Everson Tweed Explains to the Constable

By Thomas Reiter

Where it happened, this in-ci-dent
you call it? Edge of the Square
by the honey truck parks there at night,
the one says across the tank
We pump what the politicians talk.

I ain’t trouble them, that teen gang.
You know me, a fisherman, I sell
snappers, moonbass, groupers
at market in Independence Square.
I give out fine recipes I hand write.
You know my side-line’s collecting
for the recycle, rum bottles
from the beach and under sidewalk hedges
— good Eastern Caribbean dollar
not to mention civic pride, true? —
and I’m almost home with my pay
when they stop me. Them kids wicked
like Satan self. They smash my cart.
They throw me down, strip me to skin,
toss clothes even shoes up into
a manchineel. And then
one of the girls goes astride me, moaning
Everson mahn, you be my lovah,
doan be vexed wit me, you hear?
I show you favorite recipe.
Good, good,
you taking notes now. She
so big big her cheeks touch ground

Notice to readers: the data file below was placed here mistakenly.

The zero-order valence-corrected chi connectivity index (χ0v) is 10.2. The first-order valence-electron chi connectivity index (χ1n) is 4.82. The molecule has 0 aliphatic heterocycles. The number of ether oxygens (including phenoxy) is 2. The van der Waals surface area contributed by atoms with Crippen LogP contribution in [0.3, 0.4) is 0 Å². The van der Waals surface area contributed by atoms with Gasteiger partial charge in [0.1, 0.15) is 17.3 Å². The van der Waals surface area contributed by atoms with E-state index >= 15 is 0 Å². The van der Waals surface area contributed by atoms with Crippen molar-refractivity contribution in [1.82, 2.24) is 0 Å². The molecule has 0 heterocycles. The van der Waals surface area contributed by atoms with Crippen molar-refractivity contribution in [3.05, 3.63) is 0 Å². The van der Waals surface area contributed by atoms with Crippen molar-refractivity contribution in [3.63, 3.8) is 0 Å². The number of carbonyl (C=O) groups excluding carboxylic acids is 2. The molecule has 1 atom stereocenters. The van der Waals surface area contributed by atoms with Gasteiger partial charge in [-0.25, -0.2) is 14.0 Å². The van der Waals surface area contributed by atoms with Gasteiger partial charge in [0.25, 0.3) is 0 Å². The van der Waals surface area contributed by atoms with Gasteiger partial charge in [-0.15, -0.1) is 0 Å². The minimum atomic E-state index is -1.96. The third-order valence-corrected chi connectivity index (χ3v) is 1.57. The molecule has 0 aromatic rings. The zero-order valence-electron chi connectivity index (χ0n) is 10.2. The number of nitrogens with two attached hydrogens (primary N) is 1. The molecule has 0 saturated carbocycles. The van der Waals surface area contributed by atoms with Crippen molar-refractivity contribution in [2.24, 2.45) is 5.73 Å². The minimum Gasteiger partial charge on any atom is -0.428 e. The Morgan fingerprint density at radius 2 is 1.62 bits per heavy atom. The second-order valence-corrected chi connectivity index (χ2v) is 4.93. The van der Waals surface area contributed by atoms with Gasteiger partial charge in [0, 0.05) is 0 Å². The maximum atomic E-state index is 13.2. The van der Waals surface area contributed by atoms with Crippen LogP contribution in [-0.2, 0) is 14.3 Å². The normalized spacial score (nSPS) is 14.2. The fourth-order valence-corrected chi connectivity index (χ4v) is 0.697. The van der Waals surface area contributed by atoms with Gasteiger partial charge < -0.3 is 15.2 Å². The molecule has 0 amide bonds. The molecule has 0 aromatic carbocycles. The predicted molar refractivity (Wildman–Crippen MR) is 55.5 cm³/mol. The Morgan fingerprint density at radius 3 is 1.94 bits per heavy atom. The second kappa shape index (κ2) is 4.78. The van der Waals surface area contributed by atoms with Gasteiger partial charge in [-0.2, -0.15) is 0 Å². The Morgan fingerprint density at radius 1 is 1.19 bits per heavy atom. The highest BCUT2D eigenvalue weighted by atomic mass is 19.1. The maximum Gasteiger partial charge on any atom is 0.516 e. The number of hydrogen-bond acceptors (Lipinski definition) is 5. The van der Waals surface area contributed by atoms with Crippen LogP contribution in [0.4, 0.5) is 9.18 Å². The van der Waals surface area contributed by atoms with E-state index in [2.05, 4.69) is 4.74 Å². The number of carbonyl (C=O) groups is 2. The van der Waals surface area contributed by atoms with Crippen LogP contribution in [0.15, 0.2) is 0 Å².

both sides of me at the same time.
Her fingernails sting like jellyfish.
When I call for police and army force
lights in the houses go out. The gang
they divide up my recycle money
then stroll away singing reggae.
I supposed to climb that tree has sap
will take the paint off your new cruiser?
I run through the streets, find this place
open late, grab a tablecloth. I need
a phone but lucky a constable’s right here
patrolling his plate of extra crispy
seasoned with St Kitts herbs and spices.


The Caribbean Review of Books, May 2009

Thomas Reiter has published five books of poems, most recently Catchment. He has received an Academy of American Poets Prize and a poetry fellowship from the National Endowment for the Arts.